Cleaning solar panels: why, when and how you should do it

Step-by-step guide to cleaning solar panels

 

1.Shut down your system entirely.

Your system should be completely shut down before cleaning as per the shutdown procedure listed in your user manual or your inverter manufacturer’s operating manual. DC Systems will need to be completely shut down. AC Systems should be shut down via the Solar Supply Main Switch.

2.Disconnect or block off any rainwater collections or gutters.

Where rainwater tanks are installed and connected to your guttering system, have them temporarily disconnected or shut off from the gutters to ensure no run-off of dirty water goes into your tank.

3. Choose a cool, mild time of day.

The combination of hot glass on your panels and cool water can increase the chance of cracks from a sudden change in temperature. Additionally, if the hot sun is beating down on the panels, any water you’ve used could quickly evaporate and leave dirty marks – undoing all of your hard work! A cool, early morning is a particularly good time for cleaning. Dew that has settled on the panels overnight could have softened the dirt and grime, meaning you’ll need to use less water and less energy to clean your solar panels. If you can’t manage an early morning, an overcast day or a mild, cool evening are also ideal times to clean your solar panels.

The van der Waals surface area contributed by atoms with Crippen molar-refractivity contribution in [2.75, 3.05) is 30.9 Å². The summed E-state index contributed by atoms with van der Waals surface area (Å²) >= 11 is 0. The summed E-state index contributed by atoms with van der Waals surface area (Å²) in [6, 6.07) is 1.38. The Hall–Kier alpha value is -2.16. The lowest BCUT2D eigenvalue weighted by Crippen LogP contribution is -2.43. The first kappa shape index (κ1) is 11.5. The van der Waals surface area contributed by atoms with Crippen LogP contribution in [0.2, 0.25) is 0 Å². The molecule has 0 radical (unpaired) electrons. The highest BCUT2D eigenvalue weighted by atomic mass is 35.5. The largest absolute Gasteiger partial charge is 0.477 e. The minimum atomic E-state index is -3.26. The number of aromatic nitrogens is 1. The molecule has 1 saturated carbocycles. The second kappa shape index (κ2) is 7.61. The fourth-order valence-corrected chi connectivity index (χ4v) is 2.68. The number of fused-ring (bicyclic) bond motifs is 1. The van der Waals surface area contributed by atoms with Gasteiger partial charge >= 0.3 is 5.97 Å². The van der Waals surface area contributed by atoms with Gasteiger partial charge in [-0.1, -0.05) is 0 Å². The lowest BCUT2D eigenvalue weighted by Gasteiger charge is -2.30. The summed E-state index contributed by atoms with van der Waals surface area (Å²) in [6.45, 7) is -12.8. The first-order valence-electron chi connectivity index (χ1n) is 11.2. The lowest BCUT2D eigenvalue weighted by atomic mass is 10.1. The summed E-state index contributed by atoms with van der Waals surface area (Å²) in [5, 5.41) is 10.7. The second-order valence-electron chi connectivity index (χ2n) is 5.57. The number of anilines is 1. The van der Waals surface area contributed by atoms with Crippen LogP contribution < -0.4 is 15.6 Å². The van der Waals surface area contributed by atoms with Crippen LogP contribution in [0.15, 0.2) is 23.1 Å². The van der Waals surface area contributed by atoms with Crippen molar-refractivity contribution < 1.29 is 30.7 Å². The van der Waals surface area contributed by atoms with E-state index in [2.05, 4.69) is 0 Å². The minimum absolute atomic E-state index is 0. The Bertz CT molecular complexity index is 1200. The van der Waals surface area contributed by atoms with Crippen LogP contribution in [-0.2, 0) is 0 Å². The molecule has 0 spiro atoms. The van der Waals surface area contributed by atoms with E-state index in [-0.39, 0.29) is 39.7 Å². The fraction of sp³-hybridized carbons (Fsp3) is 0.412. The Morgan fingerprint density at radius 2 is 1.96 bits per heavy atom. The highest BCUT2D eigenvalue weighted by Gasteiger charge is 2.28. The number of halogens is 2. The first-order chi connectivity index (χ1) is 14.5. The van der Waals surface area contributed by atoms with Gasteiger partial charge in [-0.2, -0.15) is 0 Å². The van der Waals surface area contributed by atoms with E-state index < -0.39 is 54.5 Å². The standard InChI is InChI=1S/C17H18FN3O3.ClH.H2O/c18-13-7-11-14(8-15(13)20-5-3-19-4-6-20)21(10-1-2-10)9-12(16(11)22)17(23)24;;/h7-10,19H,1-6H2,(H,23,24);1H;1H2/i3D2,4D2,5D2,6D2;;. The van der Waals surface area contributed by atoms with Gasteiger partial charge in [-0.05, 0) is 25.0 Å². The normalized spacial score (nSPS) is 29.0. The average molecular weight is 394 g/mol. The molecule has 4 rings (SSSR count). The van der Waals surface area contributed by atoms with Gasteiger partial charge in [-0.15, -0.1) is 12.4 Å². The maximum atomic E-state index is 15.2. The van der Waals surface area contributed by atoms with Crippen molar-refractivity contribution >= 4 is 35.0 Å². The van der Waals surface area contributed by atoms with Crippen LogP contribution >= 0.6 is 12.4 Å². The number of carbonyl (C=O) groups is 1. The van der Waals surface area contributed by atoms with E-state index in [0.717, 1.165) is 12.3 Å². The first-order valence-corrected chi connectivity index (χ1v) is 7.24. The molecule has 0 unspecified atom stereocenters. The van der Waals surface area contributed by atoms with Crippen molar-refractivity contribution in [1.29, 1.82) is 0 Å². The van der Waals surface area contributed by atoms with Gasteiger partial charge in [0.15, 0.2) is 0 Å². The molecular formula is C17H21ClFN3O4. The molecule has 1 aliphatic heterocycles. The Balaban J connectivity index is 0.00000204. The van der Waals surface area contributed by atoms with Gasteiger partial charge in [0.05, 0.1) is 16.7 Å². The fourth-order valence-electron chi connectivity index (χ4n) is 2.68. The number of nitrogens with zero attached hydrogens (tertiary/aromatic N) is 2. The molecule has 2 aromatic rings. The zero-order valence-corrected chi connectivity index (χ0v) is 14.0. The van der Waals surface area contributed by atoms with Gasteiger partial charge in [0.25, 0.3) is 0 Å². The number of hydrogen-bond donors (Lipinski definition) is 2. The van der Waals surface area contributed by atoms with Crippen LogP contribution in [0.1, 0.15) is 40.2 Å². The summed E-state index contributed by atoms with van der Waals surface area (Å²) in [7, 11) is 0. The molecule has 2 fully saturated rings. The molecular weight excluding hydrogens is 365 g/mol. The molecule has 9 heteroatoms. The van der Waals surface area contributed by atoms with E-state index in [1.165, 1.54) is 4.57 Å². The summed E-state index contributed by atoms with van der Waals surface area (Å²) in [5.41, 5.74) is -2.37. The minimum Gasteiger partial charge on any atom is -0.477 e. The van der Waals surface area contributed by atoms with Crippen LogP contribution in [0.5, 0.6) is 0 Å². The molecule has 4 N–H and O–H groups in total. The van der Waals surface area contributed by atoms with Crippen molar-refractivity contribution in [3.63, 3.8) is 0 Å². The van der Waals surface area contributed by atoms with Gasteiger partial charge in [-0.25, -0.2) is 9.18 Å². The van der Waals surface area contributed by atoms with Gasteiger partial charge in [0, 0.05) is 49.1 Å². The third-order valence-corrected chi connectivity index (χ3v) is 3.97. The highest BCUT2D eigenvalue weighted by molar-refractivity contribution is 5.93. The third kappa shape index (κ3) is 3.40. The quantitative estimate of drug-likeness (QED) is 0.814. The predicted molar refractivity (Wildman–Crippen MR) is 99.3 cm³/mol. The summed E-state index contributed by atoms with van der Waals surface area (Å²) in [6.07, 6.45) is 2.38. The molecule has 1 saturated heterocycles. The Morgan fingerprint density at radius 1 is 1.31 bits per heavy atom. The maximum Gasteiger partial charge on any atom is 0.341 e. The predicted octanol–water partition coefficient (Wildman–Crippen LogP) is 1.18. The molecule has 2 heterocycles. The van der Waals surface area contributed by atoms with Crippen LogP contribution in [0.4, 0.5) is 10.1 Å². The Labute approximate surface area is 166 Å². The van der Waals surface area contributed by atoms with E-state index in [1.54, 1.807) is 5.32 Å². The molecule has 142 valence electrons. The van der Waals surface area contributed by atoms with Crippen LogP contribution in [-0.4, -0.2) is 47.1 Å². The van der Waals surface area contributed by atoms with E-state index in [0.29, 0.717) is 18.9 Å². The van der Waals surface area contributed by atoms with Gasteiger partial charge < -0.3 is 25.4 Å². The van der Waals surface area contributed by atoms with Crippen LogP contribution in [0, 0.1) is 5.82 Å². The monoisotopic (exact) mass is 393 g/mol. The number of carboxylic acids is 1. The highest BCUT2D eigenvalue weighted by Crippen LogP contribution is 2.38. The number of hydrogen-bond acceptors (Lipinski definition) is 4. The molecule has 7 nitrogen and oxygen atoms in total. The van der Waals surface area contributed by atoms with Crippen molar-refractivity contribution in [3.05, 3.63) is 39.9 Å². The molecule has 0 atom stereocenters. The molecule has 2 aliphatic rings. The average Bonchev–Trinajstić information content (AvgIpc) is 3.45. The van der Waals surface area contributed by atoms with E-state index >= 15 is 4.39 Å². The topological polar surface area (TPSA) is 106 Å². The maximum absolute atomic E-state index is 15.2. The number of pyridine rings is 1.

4. Clean your panels from the ground if possible.

For safety reasons, it’s wise to clean your panels from the ground if possible. Use a hose to direct water onto your panels. Use a hose with a suitable nozzle to allow the stream of water to reach the panels.

5. Make sure that you only direct water onto the top of your solar panels.

Whilst it is ok for some water to touch the back of your panels, you should not intentionally direct water onto the back of your panels or into the gap between your panels and your roof.

6. For stubborn grime, use a soft cloth and mild soap.

You don’t need to invest in any fancy cleaning solutions: just water and a mild soap will do the job. A good quality soft brush and squeegee with a plastic blade on one side and a cloth-covered sponge on the other, coupled with a long extension, can make for the perfect tool – and keep you safely on the ground.

7. Don’t attempt to climb on your roof without appropriate safety equipment.

The risk of working on your roof is increased by using water. A roof can become quite slippery when water is used for cleaning. If cleaning your panels from the ground is not possible, do not attempt to access your rooftop unless you have the appropriate safety equipment and training. For your safety, it’s best to hire a suitably qualified professional cleaner instead.

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